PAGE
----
Discrete-time stochastic processes

Since each individual generates descendants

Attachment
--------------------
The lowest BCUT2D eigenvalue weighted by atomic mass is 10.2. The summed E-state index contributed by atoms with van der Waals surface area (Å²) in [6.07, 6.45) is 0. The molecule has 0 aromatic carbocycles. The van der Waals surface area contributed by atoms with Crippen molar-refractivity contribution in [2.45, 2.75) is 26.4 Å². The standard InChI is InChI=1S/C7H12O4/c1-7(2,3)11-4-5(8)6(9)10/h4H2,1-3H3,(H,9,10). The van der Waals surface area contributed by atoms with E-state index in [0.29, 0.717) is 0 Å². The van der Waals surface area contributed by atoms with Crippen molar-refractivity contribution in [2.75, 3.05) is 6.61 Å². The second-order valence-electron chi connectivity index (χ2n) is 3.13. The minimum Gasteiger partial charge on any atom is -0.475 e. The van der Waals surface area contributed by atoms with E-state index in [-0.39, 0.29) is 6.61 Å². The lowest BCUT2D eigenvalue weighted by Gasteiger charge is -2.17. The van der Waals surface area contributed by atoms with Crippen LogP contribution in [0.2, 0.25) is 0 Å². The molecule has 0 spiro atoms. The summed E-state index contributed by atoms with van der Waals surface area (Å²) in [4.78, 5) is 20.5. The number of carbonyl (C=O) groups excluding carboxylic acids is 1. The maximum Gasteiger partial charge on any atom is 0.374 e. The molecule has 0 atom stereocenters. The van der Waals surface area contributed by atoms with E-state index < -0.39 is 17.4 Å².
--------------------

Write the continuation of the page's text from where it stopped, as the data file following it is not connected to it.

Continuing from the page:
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Unformatted text preview: st be calculated for all i before proceeding to calculate them for the next larger value of n. This also gives us fj j (n), although fj j (n) is not used in the iteration. 1 We say ‘essentially forms a renewal process’ because we haven’t yet specified the exact conditions upon which these returns to a given state form a renewal process. Note, however, that since we start the process in state j at time 0, the time at which the first renewal occurs is the same as the interval between successive renewals. 5.1. INTRODUCTION AND CLASSIFICATION OF STATES 199 Let Fij (n), for n ≥ 1, be the probability, given X0 = i, that state j occurs at some time between 1 and n inclusive. Thus, Fij (n) = n X fij (m). (5.3) m=1 For each i, j , Fij (n) is non-decreasing in n and (since it is a probability) is upper bounded by 1. Thus Fij (1), i.e., limn→1 Fij (n) must exist, and is the probability, given X0 = i, that state j will ever occur. If Fij (1) = 1, then, given X0 = i, it is certain (with probability 1) that the chain will eventually enter state j . In this case, we can define a random variable (rv) Tij , conditional on X0 = i, as the first passage time from i to j . Then fij (n) is the probability mass function of Tij and Fij (n) is the distribution function of Tij . If Fij (1) < 1, then Tij is a defective rv, since, with some non-zero probability, there is no first passage to j . Defective rv’s are not considered to be rv’s (in the theorems here or elsewhere), but they do have many of the properties of rv’s. The first passage time Tj j from a state j back to itself is of particular importance. It has the PMF fj j (n), the distribution function Fj j (n), and is a rv (as opposed to a defective rv) if Fj j (1) = 1, i.e., if the state eventually returns to state j with probability 1 given that it starts in state j . This leads to the definition of recurrence. Denition 5.2. A state j in a countable-state Markov chain is recurrent if Fj j (1) = 1. It is transient if Fj j (1) < 1. Thus each state j in a countable-state Markov chain is either recurrent or transient, and is recurrent if and only if (iff ) an eventual return to j occurs W.P.1, given that X0 = j . Equivalently, j is recurrent iff Tj j , the time to first return to j , is a rv. Note that for the special case of finite-state Markov chains, this definition is consistent with the one in Chapter 4. For a countably-infinite state space, however, the earlier definition is not adequate; for example, i and j communicate for all states i and j in Figure 5.1, but for p > 1/2, each state is transient (this is shown in Exercise 5.2, and further explained in Section 5.3). If state j is recurrent, and if the initial state is specified to be X0 = j , then Tj j is the integer time of the first recurrence of state j . At that recurrence, the Markov chain is in the same state j as it started in, and the discrete interval from Tj j to the next occurence of state j , say Tj j,2 has the same distribution as Tj j and is clearly independent of Tj j . Similarly, the sequence of successive recurrence intervals, Tj j , Tj j,2 , Tj j,3 , . . . is a sequence of IID rv’s. This sequence of recurrence intervals2 is then the sequence of inter-renewal intervals of a renewal process, where each renewal interval has the distribution of Tj j . These inter-renewal intervals have the PMF fj j (n) and the distribution function Fj j (n). Since results about Markov chains depend very heavily on whether states are recurrent or transient, we will look carefully at the probabilities Fij (n). Substituting (5.2) into (5.3), we 2 Note that in Chapter 3 the inter-renewal intervals were denoted X1 , X2 , . . . , whereas here X0 , X1 , . . . , is the sequence of states in the Markov chain and Tj j , Tj j,2 , . . . , is the sequence of inter-renewal intervals. 200 CHAPTER 5. COUNTABLE-STATE MARKOV CHAINS obtain Fij (n) = Pij + X k6=j Pik Fkj (n − 1); n > 1; Fij (1) = Pij . (5.4) P In the expression Pij + k6=j Pik FkjP − 1), note that Pij is the probability that state j is (n entered on the first transition, and k6=j Pik Fkj (n − 1) is the sum, over every other state k, of the joint probability that k is entered on the first transition and that j is entered on one of the subsequent n − 1 transitions. For each i, Fij (n) is non-decreasing in n and upper bounded by 1 (this can be seen from (5.3), and can also be established directly from (5.4) by induction). Thus it can be shown that the limit as n → 1 exists and satisfies Fij (1) = Pij + X k6=j Pik Fkj (1). (5.5) There is not always a unique solution to (5.5). That is, the set of equations xij = Pij + X Pik xkj ; k6=j all i ≥ 0 (5.6) always has a solution in which xij = 1 for all i ≥ 0, but if state j is transient, there is another solution in which xij is the true value of Fij (1) and Fj j (1) < 1. Exercise 5.1 shows that if (5.6) is satisfied by a set of non-negative numbers {xij ; 1 ≤ i ≤ J }, then...
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